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Monday, August 23, 1999 Published at 21:55 GMT 22:55 UK


World: Americas

Texas border town fears floods

A fireman removes debris left by Hurricane Bret in Falfurrias

Rescue teams are gathering in the Texas border town of Laredo because of an expected deluge there that could bring severe flooding in the wake of Hurricane Bret.


[ image: The storm was the strongest to hit the area in 30 years]
The storm was the strongest to hit the area in 30 years
Jack Colley, assistant director of the Texas Division of Emergency Management, said there was concern about a possible repeat of what happened a year ago in Del Rio, 240 km (150 miles) up the Rio Grande, when nine people died following 50 cm (20 inches) of rain from the remnants of Tropical Storm Charley.

Laredo Mayor Betty Flores said the city's three bridges across the Rio Grande into Mexico would be closed later on Monday because of expected flooding.

In the Mexican town of Nuevo Laredo, across the river from Laredo, officials said lower parts of the city were already underwater and 1,200 people had already been evacuated.

Heavy rains

Hurricane Bret dumped heavy rains on southern Texas on Monday, but officials said they were relieved there were no reports of deaths so far from the once powerful storm.


The BBC's Peter Greste: "The early impact is less than most people expected"
Early on Monday the storm was downgraded to category three, meaning that serious damage to buildings was no longer expected.

Rains up to 50 cm (20 inches) were expected as Bret, now a slow-moving tropical storm with top winds of 65 km/h (40 mph) moved westward toward the Rio Grande after coming ashore on Sunday in sparsely-populated ranching country.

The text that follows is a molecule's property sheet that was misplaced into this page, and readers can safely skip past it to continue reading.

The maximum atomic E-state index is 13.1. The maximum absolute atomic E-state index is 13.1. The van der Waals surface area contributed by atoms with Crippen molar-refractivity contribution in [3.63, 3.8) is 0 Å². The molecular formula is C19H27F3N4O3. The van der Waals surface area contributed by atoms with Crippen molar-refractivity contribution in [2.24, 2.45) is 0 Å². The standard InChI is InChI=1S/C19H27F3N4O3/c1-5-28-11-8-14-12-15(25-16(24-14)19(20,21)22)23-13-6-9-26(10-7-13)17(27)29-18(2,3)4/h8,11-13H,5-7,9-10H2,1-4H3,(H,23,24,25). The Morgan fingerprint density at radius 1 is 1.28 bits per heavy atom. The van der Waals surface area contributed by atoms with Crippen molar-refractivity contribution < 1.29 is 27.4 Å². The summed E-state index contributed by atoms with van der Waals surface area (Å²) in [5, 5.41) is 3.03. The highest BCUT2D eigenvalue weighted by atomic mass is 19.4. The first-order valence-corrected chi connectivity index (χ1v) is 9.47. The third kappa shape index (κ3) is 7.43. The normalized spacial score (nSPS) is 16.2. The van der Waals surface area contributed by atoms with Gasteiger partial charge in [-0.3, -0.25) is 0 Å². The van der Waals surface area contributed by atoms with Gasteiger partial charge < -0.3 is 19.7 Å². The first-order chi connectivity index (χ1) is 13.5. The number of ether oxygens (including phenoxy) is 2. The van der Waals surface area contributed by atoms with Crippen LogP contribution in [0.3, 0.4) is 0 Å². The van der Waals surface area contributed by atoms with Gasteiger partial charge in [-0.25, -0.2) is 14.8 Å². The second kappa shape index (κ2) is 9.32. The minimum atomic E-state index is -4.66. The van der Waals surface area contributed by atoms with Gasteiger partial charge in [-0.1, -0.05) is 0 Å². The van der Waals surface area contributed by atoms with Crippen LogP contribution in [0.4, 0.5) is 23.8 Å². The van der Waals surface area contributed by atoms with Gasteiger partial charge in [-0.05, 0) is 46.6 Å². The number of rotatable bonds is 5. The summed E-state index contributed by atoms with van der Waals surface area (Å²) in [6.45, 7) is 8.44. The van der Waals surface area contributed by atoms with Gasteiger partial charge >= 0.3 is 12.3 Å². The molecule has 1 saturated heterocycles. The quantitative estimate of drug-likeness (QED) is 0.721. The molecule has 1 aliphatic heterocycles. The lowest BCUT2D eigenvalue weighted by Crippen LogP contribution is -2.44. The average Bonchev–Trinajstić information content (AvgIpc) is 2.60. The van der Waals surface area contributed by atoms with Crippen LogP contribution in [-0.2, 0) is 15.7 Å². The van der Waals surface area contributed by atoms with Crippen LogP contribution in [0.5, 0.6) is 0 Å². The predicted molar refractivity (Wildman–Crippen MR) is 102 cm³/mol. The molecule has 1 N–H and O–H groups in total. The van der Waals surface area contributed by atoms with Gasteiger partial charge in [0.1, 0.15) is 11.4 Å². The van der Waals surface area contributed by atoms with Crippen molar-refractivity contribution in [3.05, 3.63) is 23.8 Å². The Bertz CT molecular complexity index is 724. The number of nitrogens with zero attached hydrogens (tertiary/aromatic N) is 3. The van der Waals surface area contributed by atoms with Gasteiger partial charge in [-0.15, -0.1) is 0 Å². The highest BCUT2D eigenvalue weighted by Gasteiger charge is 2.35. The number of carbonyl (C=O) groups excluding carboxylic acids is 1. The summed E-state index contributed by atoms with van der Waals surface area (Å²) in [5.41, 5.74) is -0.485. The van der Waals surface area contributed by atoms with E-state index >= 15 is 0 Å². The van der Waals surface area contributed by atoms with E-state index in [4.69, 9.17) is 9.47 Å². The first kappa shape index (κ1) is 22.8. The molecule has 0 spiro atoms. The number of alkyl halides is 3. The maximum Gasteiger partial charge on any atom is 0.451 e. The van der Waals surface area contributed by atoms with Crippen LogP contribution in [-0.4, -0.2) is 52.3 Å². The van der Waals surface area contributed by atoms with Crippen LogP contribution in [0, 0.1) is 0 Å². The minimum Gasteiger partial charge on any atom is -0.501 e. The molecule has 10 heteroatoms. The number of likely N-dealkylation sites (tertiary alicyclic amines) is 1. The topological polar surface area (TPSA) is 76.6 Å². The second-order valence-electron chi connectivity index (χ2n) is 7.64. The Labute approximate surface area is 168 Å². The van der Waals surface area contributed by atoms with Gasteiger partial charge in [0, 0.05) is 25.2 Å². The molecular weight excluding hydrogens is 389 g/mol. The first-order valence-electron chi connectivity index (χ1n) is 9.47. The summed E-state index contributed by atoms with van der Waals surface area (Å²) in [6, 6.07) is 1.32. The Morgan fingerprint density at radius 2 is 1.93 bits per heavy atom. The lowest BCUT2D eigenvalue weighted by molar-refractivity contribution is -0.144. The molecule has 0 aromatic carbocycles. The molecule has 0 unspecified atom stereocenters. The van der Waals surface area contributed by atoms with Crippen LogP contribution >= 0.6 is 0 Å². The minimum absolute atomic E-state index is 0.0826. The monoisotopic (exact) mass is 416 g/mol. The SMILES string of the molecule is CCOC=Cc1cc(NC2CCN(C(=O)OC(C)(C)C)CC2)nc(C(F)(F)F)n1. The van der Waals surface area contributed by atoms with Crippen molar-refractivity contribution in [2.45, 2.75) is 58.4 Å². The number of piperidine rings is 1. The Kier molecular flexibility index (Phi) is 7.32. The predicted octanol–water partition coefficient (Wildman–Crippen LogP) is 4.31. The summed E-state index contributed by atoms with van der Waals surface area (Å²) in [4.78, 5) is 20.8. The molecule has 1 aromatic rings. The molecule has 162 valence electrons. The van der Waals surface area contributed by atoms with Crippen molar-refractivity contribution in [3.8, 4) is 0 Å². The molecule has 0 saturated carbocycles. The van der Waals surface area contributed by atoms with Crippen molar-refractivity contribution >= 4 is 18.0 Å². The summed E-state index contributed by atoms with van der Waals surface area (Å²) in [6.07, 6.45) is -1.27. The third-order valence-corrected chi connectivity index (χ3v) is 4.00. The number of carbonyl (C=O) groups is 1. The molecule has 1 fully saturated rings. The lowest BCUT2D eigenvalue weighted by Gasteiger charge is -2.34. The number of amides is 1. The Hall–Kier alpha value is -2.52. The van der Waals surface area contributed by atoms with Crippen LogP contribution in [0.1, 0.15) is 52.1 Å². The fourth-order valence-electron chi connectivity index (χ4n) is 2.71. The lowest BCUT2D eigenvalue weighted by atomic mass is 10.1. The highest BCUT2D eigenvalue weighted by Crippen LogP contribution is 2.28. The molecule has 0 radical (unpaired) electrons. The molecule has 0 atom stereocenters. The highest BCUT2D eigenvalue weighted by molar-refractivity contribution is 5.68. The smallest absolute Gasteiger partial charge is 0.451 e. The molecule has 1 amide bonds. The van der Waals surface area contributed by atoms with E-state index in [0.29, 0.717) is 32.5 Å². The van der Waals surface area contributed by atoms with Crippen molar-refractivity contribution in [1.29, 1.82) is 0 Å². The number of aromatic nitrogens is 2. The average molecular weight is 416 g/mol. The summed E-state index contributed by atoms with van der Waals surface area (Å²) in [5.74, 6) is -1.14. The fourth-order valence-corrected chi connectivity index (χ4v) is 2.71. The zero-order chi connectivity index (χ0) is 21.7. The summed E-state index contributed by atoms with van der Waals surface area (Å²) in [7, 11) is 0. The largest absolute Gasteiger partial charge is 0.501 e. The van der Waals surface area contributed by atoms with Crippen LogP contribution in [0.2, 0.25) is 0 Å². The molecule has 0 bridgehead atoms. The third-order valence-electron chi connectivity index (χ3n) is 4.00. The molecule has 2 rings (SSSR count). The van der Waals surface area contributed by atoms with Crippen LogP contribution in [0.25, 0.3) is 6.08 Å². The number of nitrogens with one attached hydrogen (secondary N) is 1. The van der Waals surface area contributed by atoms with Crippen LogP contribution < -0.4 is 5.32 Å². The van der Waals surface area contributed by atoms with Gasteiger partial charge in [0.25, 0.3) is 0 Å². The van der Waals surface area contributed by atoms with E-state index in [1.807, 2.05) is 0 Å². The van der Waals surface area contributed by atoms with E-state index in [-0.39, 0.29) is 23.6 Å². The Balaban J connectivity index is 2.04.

[ image: Material damage could have been worse, but there is still plenty to clear up]
Material damage could have been worse, but there is still plenty to clear up
Some areas reported minor flooding as the rains fell and the National Weather Service posted flash flood warnings throughout the region.

Corpus Christi escapes

Hurricane Bret struck the coast at about 1800EDT (2300GMT) on Sunday, midway between the cities of Brownsville and Corpus Christi.

Winds of over 190km/h (125 mph) were recorded as the storm moved inland some 90km (60 miles) south of Corpus Christi, across sparsely populated farmland.

Gusts of up to 117km/h (73mph) were measured in Corpus Christi itself, but the city escaped relatively lightly.

.

Federal aid

Businesses and homes were left boarded up as escaping traffic clogged roads heading away from the area.


[ image: A driver  moves slowly along a flooded road in Corpus Christi]
A driver moves slowly along a flooded road in Corpus Christi
Damage assessment teams are in the area to see what kind of emergency aid would be needed.

President Bill Clinton, at the request of Texas Governor George W. Bush, declared seven counties a disaster area, which makes various forms of federal aid available to storm victims.





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